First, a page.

[Regent Park in London, May 2017]
I am an advocate on action learning, or more specifically the practice of ‘Action Reflection Learning’ (ARL) I believe we learn most effectively when we reflect on real work with real consequence. A recent experience pushed me to think deeper on how to put this philosophy into practice. To be more specific, the question is ‘how much should the coach intervene?’
I was one of the coaches for an action-learning type workshop. In short, the learners have some 24 hours to work together as teams on a real challenge faced by their organisation. During the event, I felt odd when I heard expectation to help the learners do better in their project. It seems to me that we care more about (immediate) performance than learning. The problem is that making things easier for them can compromise their learning.
I realise that my philosophy towards action learning has shifted over the years. This is probably because of the work in business schools in the last 2 years. More at ‘Rethinking Experiential Learning’. The new paradigm is that I better just observe rigorously, let them fail and then help them learning from the experience (including the possible anger towards my ‘not-helping’) Participants can still learn something even if their projects ‘win’. But the learning from failure (with reflection by facilitation / coaching) can be deeper and better retained.
A further reflection then came – When I worked as an in-house L&D years ago, I cared a lot about the learners’ performance in the projects. I also did things to enhance their performance. Why? I wanted them to look good so that I or my department look good in front of the CEO who was present with the project outcome! After all, it is much easier to show case project outcome than learning.
If I were an in-house today, even though with the ‘business schools’ experience, I honestly could not claim that I am 100% prepared for the participants to fail in the projects.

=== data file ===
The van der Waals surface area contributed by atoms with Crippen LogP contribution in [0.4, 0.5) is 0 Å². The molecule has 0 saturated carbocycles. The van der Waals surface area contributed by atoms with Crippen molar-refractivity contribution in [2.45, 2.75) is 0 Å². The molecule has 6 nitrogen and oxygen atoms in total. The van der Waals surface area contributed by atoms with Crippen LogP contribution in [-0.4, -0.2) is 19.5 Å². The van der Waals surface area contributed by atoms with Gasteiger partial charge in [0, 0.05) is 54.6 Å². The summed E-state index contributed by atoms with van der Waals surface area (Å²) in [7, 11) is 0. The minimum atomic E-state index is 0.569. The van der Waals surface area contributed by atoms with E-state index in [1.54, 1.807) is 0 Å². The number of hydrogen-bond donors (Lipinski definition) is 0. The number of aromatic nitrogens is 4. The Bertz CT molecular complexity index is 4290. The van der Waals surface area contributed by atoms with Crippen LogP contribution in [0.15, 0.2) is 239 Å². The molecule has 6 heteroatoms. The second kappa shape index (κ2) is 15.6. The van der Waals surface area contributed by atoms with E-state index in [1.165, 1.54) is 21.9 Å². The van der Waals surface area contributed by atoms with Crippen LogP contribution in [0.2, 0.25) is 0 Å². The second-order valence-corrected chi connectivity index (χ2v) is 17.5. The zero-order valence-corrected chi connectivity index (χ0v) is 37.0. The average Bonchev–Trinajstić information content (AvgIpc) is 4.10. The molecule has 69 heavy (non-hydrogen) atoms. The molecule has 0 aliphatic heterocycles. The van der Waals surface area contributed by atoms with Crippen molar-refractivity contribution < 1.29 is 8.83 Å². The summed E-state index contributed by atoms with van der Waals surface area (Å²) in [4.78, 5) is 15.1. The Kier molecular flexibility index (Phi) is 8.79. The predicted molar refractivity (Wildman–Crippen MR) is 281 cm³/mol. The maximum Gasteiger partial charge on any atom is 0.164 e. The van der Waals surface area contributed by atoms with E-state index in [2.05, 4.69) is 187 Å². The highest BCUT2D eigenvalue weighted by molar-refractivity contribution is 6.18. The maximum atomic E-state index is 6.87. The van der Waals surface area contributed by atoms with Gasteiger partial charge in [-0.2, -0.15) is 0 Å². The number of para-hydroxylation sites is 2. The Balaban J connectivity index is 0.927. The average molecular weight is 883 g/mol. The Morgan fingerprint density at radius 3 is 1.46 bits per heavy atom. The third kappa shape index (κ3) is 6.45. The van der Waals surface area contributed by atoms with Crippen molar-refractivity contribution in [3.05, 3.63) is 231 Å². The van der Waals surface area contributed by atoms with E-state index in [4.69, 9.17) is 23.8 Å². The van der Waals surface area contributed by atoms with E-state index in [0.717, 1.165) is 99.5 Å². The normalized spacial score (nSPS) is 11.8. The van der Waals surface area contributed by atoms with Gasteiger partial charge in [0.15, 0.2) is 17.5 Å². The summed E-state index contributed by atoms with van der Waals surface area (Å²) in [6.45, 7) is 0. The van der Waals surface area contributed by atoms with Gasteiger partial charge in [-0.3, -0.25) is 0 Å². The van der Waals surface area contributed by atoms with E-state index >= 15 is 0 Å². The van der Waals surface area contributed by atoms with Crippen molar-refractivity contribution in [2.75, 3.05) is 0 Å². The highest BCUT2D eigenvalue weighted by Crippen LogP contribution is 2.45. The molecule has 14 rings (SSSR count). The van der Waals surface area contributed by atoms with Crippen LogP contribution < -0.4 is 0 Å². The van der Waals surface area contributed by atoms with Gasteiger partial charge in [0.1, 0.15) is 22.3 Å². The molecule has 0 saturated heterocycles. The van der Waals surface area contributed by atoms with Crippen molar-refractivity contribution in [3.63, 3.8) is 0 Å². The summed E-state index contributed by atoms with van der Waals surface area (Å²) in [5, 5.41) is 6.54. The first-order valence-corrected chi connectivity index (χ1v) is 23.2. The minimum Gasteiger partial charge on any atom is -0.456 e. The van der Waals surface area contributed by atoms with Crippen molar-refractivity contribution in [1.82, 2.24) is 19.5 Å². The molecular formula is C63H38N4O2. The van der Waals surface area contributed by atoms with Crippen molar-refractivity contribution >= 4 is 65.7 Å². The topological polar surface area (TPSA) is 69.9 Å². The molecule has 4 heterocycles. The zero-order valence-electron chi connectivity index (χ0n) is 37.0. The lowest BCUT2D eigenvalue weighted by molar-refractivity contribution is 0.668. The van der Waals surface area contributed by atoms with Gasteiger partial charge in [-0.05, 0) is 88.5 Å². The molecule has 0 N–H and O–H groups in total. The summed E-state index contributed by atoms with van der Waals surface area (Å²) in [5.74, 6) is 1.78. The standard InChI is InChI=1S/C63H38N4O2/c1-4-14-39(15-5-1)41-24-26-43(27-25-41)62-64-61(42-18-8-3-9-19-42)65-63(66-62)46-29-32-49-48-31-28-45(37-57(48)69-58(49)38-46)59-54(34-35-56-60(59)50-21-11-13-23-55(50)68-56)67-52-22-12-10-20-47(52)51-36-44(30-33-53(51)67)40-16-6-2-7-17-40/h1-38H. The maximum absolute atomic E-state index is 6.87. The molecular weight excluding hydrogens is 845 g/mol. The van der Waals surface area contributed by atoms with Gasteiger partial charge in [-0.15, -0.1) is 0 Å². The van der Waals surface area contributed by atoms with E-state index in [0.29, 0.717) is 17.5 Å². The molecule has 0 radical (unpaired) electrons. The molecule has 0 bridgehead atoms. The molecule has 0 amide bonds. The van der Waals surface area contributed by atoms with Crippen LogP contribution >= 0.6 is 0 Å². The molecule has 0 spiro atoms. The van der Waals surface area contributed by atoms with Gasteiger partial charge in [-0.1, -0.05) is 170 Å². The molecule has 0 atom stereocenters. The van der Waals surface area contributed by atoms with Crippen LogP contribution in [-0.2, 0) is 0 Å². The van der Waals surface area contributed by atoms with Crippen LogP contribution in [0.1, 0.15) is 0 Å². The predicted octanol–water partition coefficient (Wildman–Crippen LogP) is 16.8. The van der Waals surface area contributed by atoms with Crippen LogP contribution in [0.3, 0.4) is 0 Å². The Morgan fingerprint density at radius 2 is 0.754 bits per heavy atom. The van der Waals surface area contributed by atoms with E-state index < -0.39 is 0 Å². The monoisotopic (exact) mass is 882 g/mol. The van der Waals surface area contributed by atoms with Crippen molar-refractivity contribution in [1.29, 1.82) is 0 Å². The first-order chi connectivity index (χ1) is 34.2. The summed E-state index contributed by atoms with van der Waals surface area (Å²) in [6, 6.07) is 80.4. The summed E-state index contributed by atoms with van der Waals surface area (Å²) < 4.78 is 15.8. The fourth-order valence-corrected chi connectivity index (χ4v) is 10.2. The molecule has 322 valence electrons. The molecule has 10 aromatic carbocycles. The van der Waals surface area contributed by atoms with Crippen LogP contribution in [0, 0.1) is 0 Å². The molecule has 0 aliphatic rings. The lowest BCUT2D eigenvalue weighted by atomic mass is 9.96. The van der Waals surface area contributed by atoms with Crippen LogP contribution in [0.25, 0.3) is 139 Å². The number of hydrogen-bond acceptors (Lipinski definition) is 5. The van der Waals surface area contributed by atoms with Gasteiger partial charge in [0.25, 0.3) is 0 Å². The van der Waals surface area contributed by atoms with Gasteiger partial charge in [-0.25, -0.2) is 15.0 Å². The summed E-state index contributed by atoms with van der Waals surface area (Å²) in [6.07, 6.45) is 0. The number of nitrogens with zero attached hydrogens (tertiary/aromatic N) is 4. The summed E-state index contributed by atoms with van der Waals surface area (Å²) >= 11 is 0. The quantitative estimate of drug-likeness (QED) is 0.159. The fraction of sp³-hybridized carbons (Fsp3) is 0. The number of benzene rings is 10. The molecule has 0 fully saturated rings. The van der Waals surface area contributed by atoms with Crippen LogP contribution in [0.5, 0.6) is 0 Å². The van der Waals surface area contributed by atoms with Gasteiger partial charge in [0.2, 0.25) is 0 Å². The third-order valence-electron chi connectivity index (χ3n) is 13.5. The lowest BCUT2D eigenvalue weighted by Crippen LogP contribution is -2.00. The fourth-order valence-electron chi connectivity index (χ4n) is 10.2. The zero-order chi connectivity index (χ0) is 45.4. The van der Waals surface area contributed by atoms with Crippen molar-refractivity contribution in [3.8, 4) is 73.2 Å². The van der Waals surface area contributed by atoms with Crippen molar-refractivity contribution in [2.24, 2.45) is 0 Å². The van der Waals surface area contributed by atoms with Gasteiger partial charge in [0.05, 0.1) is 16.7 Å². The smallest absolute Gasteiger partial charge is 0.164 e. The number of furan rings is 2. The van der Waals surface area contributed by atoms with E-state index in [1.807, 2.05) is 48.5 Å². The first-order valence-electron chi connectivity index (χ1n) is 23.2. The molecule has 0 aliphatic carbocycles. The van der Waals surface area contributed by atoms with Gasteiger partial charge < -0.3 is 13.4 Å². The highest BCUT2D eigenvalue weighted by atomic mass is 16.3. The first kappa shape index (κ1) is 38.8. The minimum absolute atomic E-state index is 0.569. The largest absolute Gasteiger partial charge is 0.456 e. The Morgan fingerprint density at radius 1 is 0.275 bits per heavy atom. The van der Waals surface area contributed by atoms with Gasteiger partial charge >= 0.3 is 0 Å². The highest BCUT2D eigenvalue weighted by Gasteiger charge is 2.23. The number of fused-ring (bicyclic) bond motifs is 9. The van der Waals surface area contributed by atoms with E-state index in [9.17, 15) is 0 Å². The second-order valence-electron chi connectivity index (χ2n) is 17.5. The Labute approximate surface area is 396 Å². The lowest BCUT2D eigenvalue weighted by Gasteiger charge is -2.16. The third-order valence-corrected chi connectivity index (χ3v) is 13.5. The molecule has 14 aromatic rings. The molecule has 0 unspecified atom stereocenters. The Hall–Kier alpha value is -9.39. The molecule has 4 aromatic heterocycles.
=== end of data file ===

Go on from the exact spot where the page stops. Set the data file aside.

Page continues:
So, how to reconcile the dilemma? Or again, how much should the coach intervene? As one can imagine, there is no straight-forward answer. On reflection, I think the better we address the following factors, the more the coach can let them fail and learn from the experience.
Sponsor selection – From the learning perspective, the function of the sponsors / judges is basically to create consequence to the projects. In general, the more senior they are, the scarier the action learning becomes. The global CEO whom the participants can rarely meet will put them into the ‘Panic Zone’. On the other hand, using peer as judges will leave them in the ‘Comfort Zone’. We can thus dial up and down accordingly to pursue the ‘Learning Zone’? In addition, we can module-ise the challenge e.g. first round with the country CEO and so on.
Sponsor relationship – Sometimes the tendency, if not obsession, to show case learners’ performance is out of sponsor’s impatience as well as HR / L&D own sense of insecurity. (I have it myself) A learning-oriented action learning thus requires mutual trust between the sponsor and the HR / L&D. From the latter’s perspective, this means continuous effort to nurture the sponsor on the reality of learning and build own creditability.
Duration – Learning and performance are more likely to co-exist if the action learning is long enough. Say, if the program can last for 6 months, the learners can transfer the learning from previous failure into enhanced performance in subsequent modules. On the contrary, if we just have, say, 2 days, learning will easily be compromised assuming the need to show-case.
Reflection space – Related to the last point, a short action learning program may not allow enough time for reflection. This hinders deep learning (from failure). First, there is literally no time to talk. Second, coaches would hesitate to challenge too much since there lacks space for the participants to ‘recover’. I would say in general one day of action will need half a day of reflection for a small group (4-8) of participants.
Coaches – For action learning to yield deep learning, we need coaches who are at least conscious about own anxiety. They also need to be skilful and resourceful in facilitating just-in-time learning.
What do you think? How else or what other factors to consider in order to produce a great action learning program given the organisational realities?